Saturday, November 19, 2011

Hopper/Dropper Fishing

Working the BWO hatch on the Dream Stream after a late summer storm.  

You got 'em ?

How do I like to fish the Hopper Juan? 

I often start fishing the hopper in early spring. I know that there are no hoppers out in February, but that is not what I am expecting. On the Arkansas River, above Canon City, CO, the water is low and clear in early spring. In late February, the BWO nymphs are numerous and are just starting to become a more important food source for the fish. After eating mostly midges during the winter, the sight of drifting baetis nymphs must be a sight. I still like to use a nymph rig for the deep dredging of stoneflies and midge larva, but as soon as there is a temperature rise and fish become more active, I like to fish with a dry/dropper. The fish may move up to feed on drifting BWO nymphs in the riffles and adding a heavy dropper such as a Copper John or a stonefly nymph followed by a Randy’s Baetis or a 719 Baetis nymph may just be the ticket. I can fish closer and have more control over my flies than a nymph rig. Also, fish may be nosed up in warmer, more shallow water, picking off a few bugs in about 6” of water. By putting a dry/dropper rig over those fish, you have less of a chance of spooking them. I would rather use a smaller caddis or mayfly dry at that point, but if you are already rigged up and only have one rod with you, then chances are you don’t want to change out and chances are that you might get that fish to eat one of your bugs. As early spring moves into late spring and early summer, I can still use the same rig to target fish eating BWOs and caddis nymphs. Over the last few years, I have hit more days where the fish were keyed into the BWO emergence and not the duns. This is usually due to the fact that the bugs are out and so is the sun. 

The fish can eat right below the surface without having to expose themselves up higher in the water column. As the fish move into the upper third of the water column, you can see them feeding on nymphs and emergers, but they are too high to use a nymph rig and too deep to use a small dry like a Parachute Adams with a dropper that will not get down deep enough to them. This is where I like a hopper on top followed by a tungsten dropper like a Glossy Back or a 2 Bit Hooker to get down in front of their faces. I then follow that with a more impressionistic pattern like an RS2 or a Foam Back Emerger. This set up works great and adjustments can be made by the length of your dropper tippet. 
In the early summer, when runoff has the flows higher, there is a time and place for the same set up. When the South Platte is running higher than normal, a lot of those fish retreat to the banks where they can still eat with out having to exert too much energy. This means the pocket water that has been created by the higher flows and close to the banks. Again, a hopper pattern followed by a heavy stonefly or heavy mayfly pattern thrown up against the bank where a 6”wide holding slot holds a fish can mean the difference between a couple fish and a couple of good fish. I know a spot near Deckers that has always held a nice fish, up against a rock, where only a rig such as this one has been able to get the fish to eat. The fly needs to get in front of their face in order for them to eat. If they don’t see the dropper, they won’t eat it. As the water starts to drop, the fish settle down into a more normal summer routine. On the S. Platte, flows can move up and down like the stock market. Fish move according to these ups and downs. When flows are more stable, fish are more stable. I like to fish those spots that most people miss because they are fishing a nymph rig. Those slots behind small rocks are everywhere in the summer and the fish are in there. The beautiful seams become more defined and knee-deep water is everywhere.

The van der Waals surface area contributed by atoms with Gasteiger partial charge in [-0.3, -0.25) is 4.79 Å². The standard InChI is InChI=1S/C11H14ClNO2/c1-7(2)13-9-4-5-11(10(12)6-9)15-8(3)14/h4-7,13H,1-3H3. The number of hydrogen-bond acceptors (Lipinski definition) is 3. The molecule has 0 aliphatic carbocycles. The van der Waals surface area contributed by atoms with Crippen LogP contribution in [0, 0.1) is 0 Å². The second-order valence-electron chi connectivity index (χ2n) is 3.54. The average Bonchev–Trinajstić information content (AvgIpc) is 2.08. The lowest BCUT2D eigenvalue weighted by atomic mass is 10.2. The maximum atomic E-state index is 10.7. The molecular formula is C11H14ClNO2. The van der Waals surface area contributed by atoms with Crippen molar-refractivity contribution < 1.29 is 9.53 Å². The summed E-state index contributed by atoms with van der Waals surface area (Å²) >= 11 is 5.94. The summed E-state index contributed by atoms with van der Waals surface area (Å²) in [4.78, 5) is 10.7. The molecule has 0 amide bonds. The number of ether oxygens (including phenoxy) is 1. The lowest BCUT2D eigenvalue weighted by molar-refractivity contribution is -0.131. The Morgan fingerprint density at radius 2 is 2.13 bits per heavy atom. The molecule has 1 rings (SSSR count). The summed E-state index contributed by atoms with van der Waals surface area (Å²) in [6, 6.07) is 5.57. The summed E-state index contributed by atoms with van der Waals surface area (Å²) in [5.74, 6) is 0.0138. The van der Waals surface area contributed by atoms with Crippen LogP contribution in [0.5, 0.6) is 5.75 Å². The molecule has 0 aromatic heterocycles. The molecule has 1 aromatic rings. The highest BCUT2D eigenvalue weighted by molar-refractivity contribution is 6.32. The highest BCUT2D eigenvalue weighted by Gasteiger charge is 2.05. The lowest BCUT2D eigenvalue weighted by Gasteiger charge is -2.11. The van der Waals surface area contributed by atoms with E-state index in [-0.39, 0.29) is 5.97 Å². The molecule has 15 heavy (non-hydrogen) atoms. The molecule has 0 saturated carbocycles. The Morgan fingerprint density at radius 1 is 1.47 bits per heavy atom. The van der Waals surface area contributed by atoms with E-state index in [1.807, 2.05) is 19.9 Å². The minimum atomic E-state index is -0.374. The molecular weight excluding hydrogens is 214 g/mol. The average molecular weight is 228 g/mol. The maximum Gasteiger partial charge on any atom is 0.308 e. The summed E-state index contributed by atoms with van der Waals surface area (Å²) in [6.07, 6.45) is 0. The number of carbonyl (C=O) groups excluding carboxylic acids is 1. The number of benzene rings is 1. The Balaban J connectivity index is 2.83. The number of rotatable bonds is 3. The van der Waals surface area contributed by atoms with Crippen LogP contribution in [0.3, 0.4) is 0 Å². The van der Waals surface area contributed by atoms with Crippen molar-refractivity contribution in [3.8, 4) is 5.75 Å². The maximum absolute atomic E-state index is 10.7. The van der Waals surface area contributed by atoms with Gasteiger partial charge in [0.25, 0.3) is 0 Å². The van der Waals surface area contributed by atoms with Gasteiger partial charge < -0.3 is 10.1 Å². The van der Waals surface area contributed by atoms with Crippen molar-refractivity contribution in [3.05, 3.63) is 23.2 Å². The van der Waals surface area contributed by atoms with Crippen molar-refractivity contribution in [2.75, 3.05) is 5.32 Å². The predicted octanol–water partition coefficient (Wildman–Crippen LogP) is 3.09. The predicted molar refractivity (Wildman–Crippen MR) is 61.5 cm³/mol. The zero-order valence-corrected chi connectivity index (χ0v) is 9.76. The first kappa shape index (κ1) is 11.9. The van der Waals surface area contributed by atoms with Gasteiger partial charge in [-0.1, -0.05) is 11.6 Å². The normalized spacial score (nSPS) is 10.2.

I can target those fish with the dropper, again making sure it is heavy enough to drop in front of the fish and matches something they are eating. I love those slots about 6” wide and knee deep. I have pulled some really nice fish out of those places when a nymph rig would have been too much. A dry/dropper rig is more precise and I have more control over it in those situations than a nymph rig. Also, how many times have you seen a fish feeding in the hydraulic cushion in front of a rock? The one time I tried to use a nymph rig, I ended up having the flies go one way around the rock and the indicator going the other way. After breaking off the rig, losing everything and scaring off the fish, I decided never to try that again. 

By late summer and early fall, I have already targeted the BWOs, Caddis, Stoneflies and PMDs with this set up. The Hopper Juan was designed as a hopper and while it is not the answer for everything and doesn’t exactly look like a hopper, it makes a fine imitation. As many of you know, here in Colorado and more specifically, the S. Platte, it’s not known as a huge hopper river. Sure they are around and fish eat them, but it’s not like fishing in a Montana meadow stream. I didn’t specifically design this pattern for a particular stretch of water. I designed it to work as more of a problem solver pattern. Those situations I mentioned above led me to find a pattern that floated well and caught fish and held up well after a few fish. While I do love plopping this pattern on the water and hoping for a fish to smash it, generally that is not the case. I enjoy watching it float along perfectly on the waters surface, only to be jerked down by a fish eating the offering below the surface. Either way, as long as there is some action and fish are landed and released, everything in my world is right. The really good days are when you only fish the hopper and a dropper is not needed. This sometimes happens earlier in the season when fish are keyed into the Golden Stoneflies.